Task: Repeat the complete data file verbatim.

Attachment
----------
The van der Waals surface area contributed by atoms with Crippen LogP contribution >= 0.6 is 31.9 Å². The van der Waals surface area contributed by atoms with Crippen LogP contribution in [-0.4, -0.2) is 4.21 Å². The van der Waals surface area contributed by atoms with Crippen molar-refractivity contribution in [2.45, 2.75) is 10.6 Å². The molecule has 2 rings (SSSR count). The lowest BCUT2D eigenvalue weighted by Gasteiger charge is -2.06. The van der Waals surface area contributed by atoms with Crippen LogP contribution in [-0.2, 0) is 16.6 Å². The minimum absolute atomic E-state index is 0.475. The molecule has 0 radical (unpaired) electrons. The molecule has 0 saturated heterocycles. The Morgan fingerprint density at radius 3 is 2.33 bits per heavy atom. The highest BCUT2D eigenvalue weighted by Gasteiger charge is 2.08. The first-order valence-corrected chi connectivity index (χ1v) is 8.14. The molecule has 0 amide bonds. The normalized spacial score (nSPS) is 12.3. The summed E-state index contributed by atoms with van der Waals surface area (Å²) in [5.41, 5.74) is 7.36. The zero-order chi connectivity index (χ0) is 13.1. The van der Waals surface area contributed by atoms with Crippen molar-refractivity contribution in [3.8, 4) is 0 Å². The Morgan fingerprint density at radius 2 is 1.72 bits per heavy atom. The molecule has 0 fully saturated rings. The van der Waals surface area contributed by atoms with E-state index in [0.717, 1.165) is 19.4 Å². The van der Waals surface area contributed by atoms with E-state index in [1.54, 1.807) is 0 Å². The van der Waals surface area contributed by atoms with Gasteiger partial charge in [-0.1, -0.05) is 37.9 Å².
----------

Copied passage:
The van der Waals surface area contributed by atoms with Crippen LogP contribution >= 0.6 is 31.9 Å². The van der Waals surface area contributed by atoms with Crippen LogP contribution in [-0.4, -0.2) is 4.21 Å². The van der Waals surface area contributed by atoms with Crippen molar-refractivity contribution in [2.45, 2.75) is 10.6 Å². The molecule has 2 rings (SSSR count). The lowest BCUT2D eigenvalue weighted by Gasteiger charge is -2.06. The van der Waals surface area contributed by atoms with Crippen LogP contribution in [-0.2, 0) is 16.6 Å². The minimum absolute atomic E-state index is 0.475. The molecule has 0 radical (unpaired) electrons. The molecule has 0 saturated heterocycles. The Morgan fingerprint density at radius 3 is 2.33 bits per heavy atom. The highest BCUT2D eigenvalue weighted by Gasteiger charge is 2.08. The first-order valence-corrected chi connectivity index (χ1v) is 8.14. The molecule has 0 amide bonds. The normalized spacial score (nSPS) is 12.3. The summed E-state index contributed by atoms with van der Waals surface area (Å²) in [5.41, 5.74) is 7.36. The zero-order chi connectivity index (χ0) is 13.1. The van der Waals surface area contributed by atoms with Crippen molar-refractivity contribution in [3.8, 4) is 0 Å². The Morgan fingerprint density at radius 2 is 1.72 bits per heavy atom. The molecule has 0 fully saturated rings. The van der Waals surface area contributed by atoms with E-state index in [0.717, 1.165) is 19.4 Å². The van der Waals surface area contributed by atoms with E-state index in [1.54, 1.807) is 0 Å². The van der Waals surface area contributed by atoms with Gasteiger partial charge in [-0.1, -0.05) is 37.9 Å².